Tim Tebow, Carson Palmer and 4 Quarterbacks Guaranteed to End Coaches' Careers

Jon BanksContributor IINovember 6, 2011

Tim Tebow, Carson Palmer and 4 Quarterbacks Guaranteed to End Coaches' Careers

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    Sometimes, a coach has such a strong belief in a player that he will fight hell and high water to keep him. The coach would even lose his job for the player.

    The coach's faith may be in the right place, but the player isn't able to just live up to the expectations placed upon him by the world. Sometimes, everything is just against the player and the coach, and they both end up suffering.

    Either way, here are four players who, if coaches place his faith in them, will burn everyone involved.

Chad Henne, Miami Dolphins

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    Since being drafted in 2008, Chad Henne has proven to be a liability at quarterback. He is by no means a bad quarterback, but he certainly isn't a good quarterback either.

    So far, his career quarterback rating is a subpar 75.7, and he is underwater on his touchdown-interception ratio. He is a mediocre quarterback by any measure you use, and he has been the Dolphins quarterback for four years. Coach Tony Sparano went to bat for Henne this offseason: the Dolphins are now 0-7, and Henne's on injured reserve.

    While the Dolphins woes aren't all on Henne, he didn't help matters for the club.

    Unlike other coaches from this list, Sparano's job is likely already gone. It's a matter of when.

Carson Palmer, Oakland Raiders

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    I was a proponent of the Bengals trading Carson Palmer to a quarterback-needy team. Apparently, so was Mike Brown, who was waiting for the right price.

    Brown traded Palmer to the Oakland Raiders for their 2012 first-round pick and a 2013 second-round pick that could transform into a first-round pick.

    Palmer hasn't been the same quarterback since his injury, but he could still be a decent or even good quarterback with a ton of talent around him on offense. Instead, the Raiders have staked the franchise on Palmer coming back strong after a year of not playing football.

    If Palmer doesn't perform to expectations, Hue Jackson could find himself in the unemployment line this year or next.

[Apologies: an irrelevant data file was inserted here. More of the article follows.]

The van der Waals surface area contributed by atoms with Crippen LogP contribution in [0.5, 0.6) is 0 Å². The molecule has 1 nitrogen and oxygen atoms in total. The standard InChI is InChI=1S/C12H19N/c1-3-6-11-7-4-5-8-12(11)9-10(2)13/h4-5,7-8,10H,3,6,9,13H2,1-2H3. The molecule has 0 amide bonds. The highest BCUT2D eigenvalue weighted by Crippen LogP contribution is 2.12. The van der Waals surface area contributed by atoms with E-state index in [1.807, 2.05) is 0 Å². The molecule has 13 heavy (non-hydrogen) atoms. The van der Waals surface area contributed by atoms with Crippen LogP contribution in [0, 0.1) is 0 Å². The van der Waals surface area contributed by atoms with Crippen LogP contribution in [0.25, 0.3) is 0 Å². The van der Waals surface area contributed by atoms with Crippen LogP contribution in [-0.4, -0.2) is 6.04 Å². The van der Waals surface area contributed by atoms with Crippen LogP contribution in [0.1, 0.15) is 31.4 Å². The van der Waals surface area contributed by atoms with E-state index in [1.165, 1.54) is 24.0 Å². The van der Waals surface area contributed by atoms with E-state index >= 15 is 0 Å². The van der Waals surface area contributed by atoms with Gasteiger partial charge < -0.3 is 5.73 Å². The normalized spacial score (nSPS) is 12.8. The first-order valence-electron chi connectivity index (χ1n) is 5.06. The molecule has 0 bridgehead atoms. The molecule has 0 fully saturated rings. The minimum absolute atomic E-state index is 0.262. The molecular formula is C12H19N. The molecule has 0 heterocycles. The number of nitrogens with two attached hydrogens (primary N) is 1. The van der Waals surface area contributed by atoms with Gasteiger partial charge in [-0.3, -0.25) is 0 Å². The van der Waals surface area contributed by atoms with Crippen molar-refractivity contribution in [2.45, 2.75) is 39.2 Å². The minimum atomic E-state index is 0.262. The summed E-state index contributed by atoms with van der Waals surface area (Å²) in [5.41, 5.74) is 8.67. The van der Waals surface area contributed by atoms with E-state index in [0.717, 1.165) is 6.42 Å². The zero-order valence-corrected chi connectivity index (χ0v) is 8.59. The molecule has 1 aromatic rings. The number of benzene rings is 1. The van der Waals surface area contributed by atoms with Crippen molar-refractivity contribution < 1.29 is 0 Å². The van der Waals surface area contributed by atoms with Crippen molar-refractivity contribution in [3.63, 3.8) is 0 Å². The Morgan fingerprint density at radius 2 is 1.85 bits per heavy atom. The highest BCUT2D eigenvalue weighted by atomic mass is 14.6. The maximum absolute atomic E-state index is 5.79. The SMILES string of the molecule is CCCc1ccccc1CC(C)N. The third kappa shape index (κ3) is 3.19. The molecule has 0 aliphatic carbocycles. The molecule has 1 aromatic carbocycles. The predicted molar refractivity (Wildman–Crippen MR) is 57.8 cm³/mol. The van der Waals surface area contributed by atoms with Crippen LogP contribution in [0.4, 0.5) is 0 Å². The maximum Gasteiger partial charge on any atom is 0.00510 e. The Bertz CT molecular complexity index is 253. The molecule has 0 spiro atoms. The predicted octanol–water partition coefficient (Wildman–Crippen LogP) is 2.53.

Mark Sanchez, New York Jets

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    Mark Sanchez is a player who gets a lot of media attention thanks to being a New York quarterback. Sure, he's been the quarterback of a team that has been to the AFC championship game two years in a row. However, both times have been in spite of the USC alum.

    It can't be a coincidence that the Jets have a great defense, great running game, and poor passing game both years they have great success. That's because they've done something similar to what the San Francisco 49ers are doing right now: minimizing their average quarterback's activity in the offense.

    By having Rex Ryan do wonders with their defense, and with LaDainian Tomlinson and Shonn Greene (and previously Thomas Jones and Leon Washington) running behind their excellent O-line, the Jets have been able to support Sanchez.

    It also can't be a coincidence that the Jets early season struggles came when they struggled to run the ball and had to pass the ball a lot. The subpar passing game put extra pressure on their defense.

    Ryan's situation is a bit cloudier than usual. Ryan won't lose his job this season if he fails in the playoffs again after leading the Jets to more success in his first two years than they've had for most of their franchise history. However, he might be forced into letting Sanchez go if Sanchez costs them their season.

Tim Tebow, Denver Broncos

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    The Denver Broncos drafted Tim Tebow with the 25th pick in the first round of the 2010 draft, which was about two rounds too high.

    Tebow was always thought of as a project player. If he was able to gain some pocket awareness, fix his throwing motion problems and dedicate a lot of time to the game, he had a high ceiling.

    After a decent rookie campaign that featured a come-from-behind win against the Houston Texans, Tebow has followed that up with a (so far) poor sophomore campaign. The problem with Tebow is that he's shown no progression after a year in the NFL.

    He still has talent, he can still lead a team, and he can still win a game. However, he has shown absolutely no improvements and still makes rookie mistakes.

    John Fox is putting Tebow out there to help fix his problems and see how well he can do in a season in which the Broncos aren't going to the playoffs.

    In a season in which nothing is on the line but jobs, Tebow is showing that he can't hold up. If Fox puts his faith in Tebow after this season, the results will be devastating for him.